The Future of the REAL World

So the topic for today was how to use current web services to improve the way that we communicate in real space. We have all these tools to help us to send e-mail, to chat online, and store files on websites, but we haven’t used the same principles to build our real-life workspaces. In large part, we can use the same criteria to build a highly interactive physical workspace that we did for the workspaces online, like

1) storage of information: right now on the web you see vast repositories of data. people can storing things like images, applications, and movie clips in databases to be accessed by members of project teams. What this does is creat a library that is accessible 24 hours a day, in any place that a user might be. the analog equivalent of that could be a workspace that constantly documents the progress of a project, by taking pictures at constant intervals, or allowing the project team to easily take notes and post updates on the project.

2) Team member interaction: another thing that the web does very well is allow people to communicate easily with each other. Currently the standard methods are things like email and instant messenging. The real-life equivalent of this can be workspaces where these tools are built into the environment, by using large plasma displays or audible cues that draw users’ attention to them.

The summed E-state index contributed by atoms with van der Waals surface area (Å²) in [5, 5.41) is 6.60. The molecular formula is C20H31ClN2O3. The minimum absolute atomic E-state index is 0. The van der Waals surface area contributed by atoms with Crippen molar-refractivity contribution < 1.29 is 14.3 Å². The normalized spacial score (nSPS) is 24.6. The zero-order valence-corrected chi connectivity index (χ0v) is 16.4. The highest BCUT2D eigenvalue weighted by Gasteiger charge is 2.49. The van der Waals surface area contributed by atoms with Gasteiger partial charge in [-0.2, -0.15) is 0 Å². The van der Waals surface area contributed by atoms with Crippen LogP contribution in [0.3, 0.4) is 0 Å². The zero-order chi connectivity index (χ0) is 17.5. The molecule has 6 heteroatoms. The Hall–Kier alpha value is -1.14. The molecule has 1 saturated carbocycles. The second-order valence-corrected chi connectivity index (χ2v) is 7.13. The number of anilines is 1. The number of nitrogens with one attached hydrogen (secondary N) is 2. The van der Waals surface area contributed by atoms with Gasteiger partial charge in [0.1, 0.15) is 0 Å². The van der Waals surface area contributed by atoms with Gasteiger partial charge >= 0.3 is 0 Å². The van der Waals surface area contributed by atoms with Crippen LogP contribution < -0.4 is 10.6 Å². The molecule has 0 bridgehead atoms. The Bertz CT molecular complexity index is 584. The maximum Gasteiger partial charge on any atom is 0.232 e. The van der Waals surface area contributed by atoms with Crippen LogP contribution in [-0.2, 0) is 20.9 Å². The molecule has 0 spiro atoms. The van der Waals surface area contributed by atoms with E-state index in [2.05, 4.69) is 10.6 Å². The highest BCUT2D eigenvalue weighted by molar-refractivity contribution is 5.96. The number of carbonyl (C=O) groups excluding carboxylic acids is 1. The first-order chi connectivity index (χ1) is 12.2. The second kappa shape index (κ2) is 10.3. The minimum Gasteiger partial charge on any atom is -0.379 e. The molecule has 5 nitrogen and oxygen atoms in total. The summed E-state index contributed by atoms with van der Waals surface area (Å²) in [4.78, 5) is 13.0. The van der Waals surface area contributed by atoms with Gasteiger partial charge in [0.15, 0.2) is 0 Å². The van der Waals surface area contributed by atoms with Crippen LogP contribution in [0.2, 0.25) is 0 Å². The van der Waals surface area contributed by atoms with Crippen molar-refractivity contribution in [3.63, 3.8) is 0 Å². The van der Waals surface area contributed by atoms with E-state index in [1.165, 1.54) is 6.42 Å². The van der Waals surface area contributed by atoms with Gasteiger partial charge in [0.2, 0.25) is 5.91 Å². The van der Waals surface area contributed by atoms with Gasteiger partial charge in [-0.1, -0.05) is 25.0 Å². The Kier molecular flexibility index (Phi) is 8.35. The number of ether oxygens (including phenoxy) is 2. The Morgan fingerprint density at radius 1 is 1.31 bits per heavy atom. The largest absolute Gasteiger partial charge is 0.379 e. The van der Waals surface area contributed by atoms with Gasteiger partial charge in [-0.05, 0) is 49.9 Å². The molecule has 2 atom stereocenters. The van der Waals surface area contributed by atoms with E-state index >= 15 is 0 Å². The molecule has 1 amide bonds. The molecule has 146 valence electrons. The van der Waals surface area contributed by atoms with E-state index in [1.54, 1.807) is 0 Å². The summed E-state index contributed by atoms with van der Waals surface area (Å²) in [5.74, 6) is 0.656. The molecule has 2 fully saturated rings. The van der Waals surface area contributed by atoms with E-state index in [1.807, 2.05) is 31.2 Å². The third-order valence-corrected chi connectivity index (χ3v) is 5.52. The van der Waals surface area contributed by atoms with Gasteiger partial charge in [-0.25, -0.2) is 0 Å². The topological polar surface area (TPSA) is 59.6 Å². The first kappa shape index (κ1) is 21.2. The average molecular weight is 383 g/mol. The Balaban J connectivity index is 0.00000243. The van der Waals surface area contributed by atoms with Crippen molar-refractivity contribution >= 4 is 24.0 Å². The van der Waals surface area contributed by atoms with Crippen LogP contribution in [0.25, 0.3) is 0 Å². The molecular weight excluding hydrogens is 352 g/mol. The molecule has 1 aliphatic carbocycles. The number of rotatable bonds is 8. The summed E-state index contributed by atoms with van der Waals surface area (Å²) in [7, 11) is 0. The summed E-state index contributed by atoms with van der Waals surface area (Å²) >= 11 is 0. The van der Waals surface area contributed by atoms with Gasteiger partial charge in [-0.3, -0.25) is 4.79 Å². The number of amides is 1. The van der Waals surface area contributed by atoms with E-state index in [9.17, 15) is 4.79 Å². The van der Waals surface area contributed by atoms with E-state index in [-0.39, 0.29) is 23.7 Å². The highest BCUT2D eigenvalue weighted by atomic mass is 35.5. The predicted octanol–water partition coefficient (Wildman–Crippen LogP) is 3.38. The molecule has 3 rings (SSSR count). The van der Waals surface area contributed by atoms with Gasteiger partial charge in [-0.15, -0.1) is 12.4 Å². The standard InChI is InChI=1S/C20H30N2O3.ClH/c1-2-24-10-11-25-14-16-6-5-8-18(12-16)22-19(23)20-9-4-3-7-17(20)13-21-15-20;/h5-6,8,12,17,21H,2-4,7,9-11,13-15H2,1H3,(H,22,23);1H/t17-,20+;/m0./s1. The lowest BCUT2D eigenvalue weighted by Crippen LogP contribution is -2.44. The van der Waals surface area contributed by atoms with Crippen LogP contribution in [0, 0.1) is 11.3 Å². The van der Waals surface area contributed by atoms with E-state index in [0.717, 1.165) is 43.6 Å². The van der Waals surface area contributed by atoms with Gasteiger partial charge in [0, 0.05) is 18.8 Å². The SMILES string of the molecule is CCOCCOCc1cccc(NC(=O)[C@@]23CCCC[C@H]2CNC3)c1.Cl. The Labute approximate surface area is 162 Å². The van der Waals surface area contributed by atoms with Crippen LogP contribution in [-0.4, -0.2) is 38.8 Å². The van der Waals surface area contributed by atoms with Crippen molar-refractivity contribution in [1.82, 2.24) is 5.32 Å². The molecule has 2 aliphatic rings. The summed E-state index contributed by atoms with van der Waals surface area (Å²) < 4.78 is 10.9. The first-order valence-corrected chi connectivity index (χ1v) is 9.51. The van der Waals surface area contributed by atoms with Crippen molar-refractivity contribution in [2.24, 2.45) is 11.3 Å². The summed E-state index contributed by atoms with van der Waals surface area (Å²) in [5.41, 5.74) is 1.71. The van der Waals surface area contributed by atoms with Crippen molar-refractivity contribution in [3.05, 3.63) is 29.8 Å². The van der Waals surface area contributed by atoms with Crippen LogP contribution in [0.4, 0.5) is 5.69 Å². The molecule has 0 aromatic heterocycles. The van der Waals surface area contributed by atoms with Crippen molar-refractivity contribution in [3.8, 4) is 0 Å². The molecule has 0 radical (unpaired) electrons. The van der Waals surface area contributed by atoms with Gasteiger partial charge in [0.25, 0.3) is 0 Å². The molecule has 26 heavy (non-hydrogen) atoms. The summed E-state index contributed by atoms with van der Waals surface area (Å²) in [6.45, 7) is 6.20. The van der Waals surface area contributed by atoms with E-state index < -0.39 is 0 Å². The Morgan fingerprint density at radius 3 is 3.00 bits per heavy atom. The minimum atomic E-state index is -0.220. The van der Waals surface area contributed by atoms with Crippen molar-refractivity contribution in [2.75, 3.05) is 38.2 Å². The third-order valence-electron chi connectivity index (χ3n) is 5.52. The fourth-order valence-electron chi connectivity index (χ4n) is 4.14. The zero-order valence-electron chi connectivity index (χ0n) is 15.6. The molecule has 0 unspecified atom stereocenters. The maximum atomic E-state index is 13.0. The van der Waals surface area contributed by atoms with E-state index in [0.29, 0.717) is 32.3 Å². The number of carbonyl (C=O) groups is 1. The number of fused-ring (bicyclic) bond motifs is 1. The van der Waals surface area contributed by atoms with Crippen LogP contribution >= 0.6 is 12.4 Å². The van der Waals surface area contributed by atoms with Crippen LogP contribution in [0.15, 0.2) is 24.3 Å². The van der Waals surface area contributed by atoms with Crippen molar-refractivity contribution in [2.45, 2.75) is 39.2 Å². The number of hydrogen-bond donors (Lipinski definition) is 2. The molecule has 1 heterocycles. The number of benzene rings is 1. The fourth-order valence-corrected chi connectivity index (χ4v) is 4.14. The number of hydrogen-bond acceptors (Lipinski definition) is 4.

3) information resource: the phrase “googling” has become ubiquitous these days, referring to the way that millions of people every day use the search engine Google for finding information that they need. For one to do so in real spaces you must create a similar knowledge base, like the Internet, or have all of the movers and shakers of the community in one place, so they can be asked questions by members of the community. Apple has done a similar thing with the genius bar at their retail stores. there you have people who are paid to sit and answer questions specifically about Apple products. When you extend that to the entire realm of knowledge, obviously no set of people is going to know all the answers. But if you can create a place where whoever is involved in the creation of things wants to come to work, then all you have to do is find a way to query that knowledge base. This can be done in various ways, including things like holding contests with prizes for the person who answers a question in the best way.

obviously this is just scratching the surface, but it is interesting to think that these principles are universal. many other groups are working on these sorts of workspaces, especially here at Stanford.

Stanford IWORK Lab